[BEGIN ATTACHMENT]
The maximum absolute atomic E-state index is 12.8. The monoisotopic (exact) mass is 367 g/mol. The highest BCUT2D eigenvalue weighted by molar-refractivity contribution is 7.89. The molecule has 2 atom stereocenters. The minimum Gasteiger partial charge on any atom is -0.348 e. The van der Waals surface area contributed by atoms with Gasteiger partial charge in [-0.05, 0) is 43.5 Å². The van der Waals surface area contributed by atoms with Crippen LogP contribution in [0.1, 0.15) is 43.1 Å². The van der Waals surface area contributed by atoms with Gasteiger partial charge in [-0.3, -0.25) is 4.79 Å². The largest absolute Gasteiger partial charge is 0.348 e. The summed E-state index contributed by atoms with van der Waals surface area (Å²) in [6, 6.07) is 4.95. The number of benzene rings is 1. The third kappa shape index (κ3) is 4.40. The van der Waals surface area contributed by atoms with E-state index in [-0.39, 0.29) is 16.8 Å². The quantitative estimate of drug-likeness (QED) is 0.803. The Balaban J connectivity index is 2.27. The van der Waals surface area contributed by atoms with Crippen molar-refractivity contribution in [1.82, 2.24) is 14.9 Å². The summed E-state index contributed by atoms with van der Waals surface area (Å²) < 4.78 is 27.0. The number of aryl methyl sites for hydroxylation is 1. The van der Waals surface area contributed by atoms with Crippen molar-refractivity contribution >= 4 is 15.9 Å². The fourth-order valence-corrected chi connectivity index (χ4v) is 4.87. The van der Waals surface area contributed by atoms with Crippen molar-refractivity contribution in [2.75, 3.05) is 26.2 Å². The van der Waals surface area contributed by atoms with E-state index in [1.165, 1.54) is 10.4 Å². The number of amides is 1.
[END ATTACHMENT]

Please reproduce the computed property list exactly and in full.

The maximum absolute atomic E-state index is 12.8. The monoisotopic (exact) mass is 367 g/mol. The highest BCUT2D eigenvalue weighted by molar-refractivity contribution is 7.89. The molecule has 2 atom stereocenters. The minimum Gasteiger partial charge on any atom is -0.348 e. The van der Waals surface area contributed by atoms with Gasteiger partial charge in [-0.05, 0) is 43.5 Å². The van der Waals surface area contributed by atoms with Crippen LogP contribution in [0.1, 0.15) is 43.1 Å². The van der Waals surface area contributed by atoms with Gasteiger partial charge in [-0.3, -0.25) is 4.79 Å². The largest absolute Gasteiger partial charge is 0.348 e. The summed E-state index contributed by atoms with van der Waals surface area (Å²) in [6, 6.07) is 4.95. The number of benzene rings is 1. The third kappa shape index (κ3) is 4.40. The van der Waals surface area contributed by atoms with E-state index in [-0.39, 0.29) is 16.8 Å². The quantitative estimate of drug-likeness (QED) is 0.803. The Balaban J connectivity index is 2.27. The van der Waals surface area contributed by atoms with Crippen molar-refractivity contribution in [1.82, 2.24) is 14.9 Å². The summed E-state index contributed by atoms with van der Waals surface area (Å²) < 4.78 is 27.0. The number of aryl methyl sites for hydroxylation is 1. The van der Waals surface area contributed by atoms with Crippen molar-refractivity contribution >= 4 is 15.9 Å². The fourth-order valence-corrected chi connectivity index (χ4v) is 4.87. The van der Waals surface area contributed by atoms with Crippen molar-refractivity contribution in [2.75, 3.05) is 26.2 Å². The van der Waals surface area contributed by atoms with E-state index in [1.165, 1.54) is 10.4 Å². The number of amides is 1.